By Ashley Dunkak
FORD FIELD (CBS DETROIT) – Nearly every day of training camp, Detroit Lions head coach Jim Schwartz answered questions about the team’s reshuffled offensive line, with its newcomers and its young players, its relative lack of experience.
Schwartz maintained positivity about the units, though, and Sunday certainly seemed to provide some solid evidence.
“”They have done a nice job all year,” Schwartz said. “Overall those guys have not only protected the quarterback well, they have also blocked the run well. They’re an underrated group. They’re not underrated by us, but it was a big worry every time in training camp I just took questions about how everybody is fretting about our offensive line. I think our offensive line has done a pretty good job.”
The Lions proved against Washington their offense can function even without dual-threat running back Reggie Bush. Against Chicago, Detroit showed that with Bush – as well as quite a few other contributors – the offense can be downright potent.
Returning from a knee injury he suffered two weeks earlier, Bush rushed for 139 yards and added 34 receiving yards. In total, the team racked up 387 against a traditionally stout – if currently shorthanded – Bears defense.
Then again, the Lions were down a man as well, since wide receiver Nate Burleson is out for an undetermined amount of time after breaking his arm in a car wreck earlier this week. Schwartz said the team would need everyone involved in the offense to step up.
Essentially, everyone did.
Although superstar Calvin Johnson only recovered 44 yards, catching just four of 10 passes thrown to him, tight end Brandon Pettigrew caught all seven passes thrown to him for 54 yards, and Kris Durham snagged three passes for 58 yards.
Johnson’s reputation always earns him copious attention, and Pettigrew appeared to benefit from it.
“They’re so worried about Calvin Johnson and making sure they jam him and hold him up and don’t let him get down the field,” Stafford said. “We’ll just use that to our advantage.”
The strategy worked well, and Pettigrew in particular looked better than he had all season.
Two veterans of the Lions, center Dominic Raiola and Stafford, both seemed happy for Pettigrew, who dropped a number of passes in 2012 and began this season with similar struggles. Sunday he catalyzed the offense, particularly in the first half.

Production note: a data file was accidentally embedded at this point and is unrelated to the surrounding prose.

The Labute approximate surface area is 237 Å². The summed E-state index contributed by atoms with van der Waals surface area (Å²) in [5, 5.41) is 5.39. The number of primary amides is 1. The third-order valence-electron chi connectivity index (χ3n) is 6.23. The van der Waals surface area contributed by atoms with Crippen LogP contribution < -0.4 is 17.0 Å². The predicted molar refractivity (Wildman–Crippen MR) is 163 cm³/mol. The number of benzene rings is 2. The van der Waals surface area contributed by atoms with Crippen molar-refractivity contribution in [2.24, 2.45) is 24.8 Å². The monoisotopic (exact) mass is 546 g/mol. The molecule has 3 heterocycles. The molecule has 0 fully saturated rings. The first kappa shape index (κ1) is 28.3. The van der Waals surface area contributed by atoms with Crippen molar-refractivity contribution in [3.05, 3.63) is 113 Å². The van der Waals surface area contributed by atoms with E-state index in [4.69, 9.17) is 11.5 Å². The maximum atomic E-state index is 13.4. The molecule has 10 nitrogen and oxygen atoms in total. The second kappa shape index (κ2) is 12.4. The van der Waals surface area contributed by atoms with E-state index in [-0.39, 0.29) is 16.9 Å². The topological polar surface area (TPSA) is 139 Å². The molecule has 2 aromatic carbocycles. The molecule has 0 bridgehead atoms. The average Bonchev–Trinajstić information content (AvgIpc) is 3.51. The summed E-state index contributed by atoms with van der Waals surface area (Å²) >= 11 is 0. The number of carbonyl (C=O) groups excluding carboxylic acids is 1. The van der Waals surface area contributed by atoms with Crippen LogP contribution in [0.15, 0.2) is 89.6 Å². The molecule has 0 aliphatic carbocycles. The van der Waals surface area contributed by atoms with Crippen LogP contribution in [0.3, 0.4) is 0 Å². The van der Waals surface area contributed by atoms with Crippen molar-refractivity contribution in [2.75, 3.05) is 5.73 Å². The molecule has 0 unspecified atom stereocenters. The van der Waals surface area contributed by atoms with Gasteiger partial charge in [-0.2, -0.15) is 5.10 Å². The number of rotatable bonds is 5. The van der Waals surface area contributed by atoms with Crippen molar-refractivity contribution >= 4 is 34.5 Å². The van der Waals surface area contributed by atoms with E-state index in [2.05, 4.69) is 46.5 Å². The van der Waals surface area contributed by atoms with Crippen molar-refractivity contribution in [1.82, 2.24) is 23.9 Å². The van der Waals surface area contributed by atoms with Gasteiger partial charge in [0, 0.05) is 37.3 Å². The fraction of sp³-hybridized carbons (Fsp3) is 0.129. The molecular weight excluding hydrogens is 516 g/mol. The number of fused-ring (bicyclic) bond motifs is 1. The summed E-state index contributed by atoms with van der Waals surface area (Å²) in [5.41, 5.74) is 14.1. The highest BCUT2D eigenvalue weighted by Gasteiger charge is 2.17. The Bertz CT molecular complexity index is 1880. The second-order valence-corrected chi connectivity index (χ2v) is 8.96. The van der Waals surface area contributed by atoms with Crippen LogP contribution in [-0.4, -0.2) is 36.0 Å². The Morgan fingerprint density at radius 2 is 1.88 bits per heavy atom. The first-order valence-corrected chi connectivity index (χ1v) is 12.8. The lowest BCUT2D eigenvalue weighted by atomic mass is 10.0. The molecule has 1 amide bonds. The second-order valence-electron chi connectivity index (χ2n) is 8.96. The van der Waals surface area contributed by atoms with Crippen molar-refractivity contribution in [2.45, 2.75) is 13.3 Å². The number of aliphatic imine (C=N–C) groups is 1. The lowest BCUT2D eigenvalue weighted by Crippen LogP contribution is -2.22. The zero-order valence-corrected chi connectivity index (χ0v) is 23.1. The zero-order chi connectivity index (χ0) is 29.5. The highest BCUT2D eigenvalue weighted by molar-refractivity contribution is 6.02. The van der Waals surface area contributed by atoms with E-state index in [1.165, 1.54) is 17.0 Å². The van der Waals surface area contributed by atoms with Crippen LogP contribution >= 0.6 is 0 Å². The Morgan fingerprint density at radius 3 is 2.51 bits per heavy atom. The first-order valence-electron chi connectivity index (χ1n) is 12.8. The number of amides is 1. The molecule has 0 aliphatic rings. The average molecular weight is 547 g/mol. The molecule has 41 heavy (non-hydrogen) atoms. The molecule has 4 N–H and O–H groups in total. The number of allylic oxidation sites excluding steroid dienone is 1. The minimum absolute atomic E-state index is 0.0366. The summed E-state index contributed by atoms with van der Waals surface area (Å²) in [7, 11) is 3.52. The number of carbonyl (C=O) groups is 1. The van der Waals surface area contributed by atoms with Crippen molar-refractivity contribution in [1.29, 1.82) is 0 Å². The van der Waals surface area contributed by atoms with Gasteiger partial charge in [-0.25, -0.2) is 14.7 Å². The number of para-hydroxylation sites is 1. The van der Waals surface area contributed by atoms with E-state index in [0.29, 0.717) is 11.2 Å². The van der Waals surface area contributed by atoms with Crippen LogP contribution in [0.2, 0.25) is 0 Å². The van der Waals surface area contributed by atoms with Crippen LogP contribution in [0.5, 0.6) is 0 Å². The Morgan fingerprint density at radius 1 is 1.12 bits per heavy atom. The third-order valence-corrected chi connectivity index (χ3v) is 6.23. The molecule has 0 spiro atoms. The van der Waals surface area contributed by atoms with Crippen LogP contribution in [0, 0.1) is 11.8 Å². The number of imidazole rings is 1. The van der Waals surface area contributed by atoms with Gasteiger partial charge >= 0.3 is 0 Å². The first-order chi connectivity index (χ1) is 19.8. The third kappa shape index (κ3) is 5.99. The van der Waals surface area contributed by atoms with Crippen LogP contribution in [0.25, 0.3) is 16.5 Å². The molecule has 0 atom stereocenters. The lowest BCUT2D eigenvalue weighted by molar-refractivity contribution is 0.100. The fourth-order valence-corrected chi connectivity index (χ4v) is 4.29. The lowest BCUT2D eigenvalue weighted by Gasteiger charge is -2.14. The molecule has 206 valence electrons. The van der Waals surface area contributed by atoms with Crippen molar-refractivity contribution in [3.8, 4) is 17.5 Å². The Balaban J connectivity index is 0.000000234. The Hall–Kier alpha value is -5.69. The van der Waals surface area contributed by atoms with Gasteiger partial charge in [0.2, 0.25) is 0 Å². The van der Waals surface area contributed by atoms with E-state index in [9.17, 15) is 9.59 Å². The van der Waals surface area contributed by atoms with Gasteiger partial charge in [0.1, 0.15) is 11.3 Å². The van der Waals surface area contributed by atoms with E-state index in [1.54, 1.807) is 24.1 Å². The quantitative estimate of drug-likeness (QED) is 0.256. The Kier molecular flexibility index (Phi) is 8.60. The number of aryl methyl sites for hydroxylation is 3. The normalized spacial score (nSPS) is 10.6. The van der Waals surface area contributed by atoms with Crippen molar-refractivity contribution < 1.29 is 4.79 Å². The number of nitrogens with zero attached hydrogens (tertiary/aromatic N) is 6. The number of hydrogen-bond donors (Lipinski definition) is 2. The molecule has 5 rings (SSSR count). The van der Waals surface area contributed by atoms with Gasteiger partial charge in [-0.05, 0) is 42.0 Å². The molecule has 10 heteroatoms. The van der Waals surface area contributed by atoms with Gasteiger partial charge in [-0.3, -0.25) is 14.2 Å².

“That guy, he works his tail off,” Stafford said. “He’s been a guy that, since I’ve been here, has been a security blanket for me. A guy that has been, a lot of times, five yards away from me right in front of my face, and I’ve put some throws on him. He’s taken some big hits and made some big plays for us. He did it again today. That guy is tough. He’s blocking his butt off. I’m glad that we got to repay him with some passes today.”
With Burleson injured and fellow wide receiver hurt, the Lions appear a bit thin at the position, but Stafford got the ball to six different players, targeting eight total, so the versatility of the offense could make it dangerous throughout the season.
That unproven offensive line makes all the difference, and so far the going has been good. Even when right tackle Jason Fox went down at the beginning of the season with an injury, Corey Hilliard stepped in, and the line did not miss a beat. In fact, in enabling what has become – especially with a Bush – a rather explosive, powerful offensive, saying the line is pretty good is probably an understatement.
Stafford, for one, is not taken aback by how well the line has performed.
“They’re young guys – they’re athletic, they’re hungry, they’re playing hard,” Stafford said. “Finishing blocks and doing a great job of avoiding penalties and still playing physical. That’s tough to do in this league. They’re playing good football right now. We just need to have more of it. Keep it coming. They understand that.
“We’re only a quarter way through the season,” Stafford added, “but it’s a nice start.”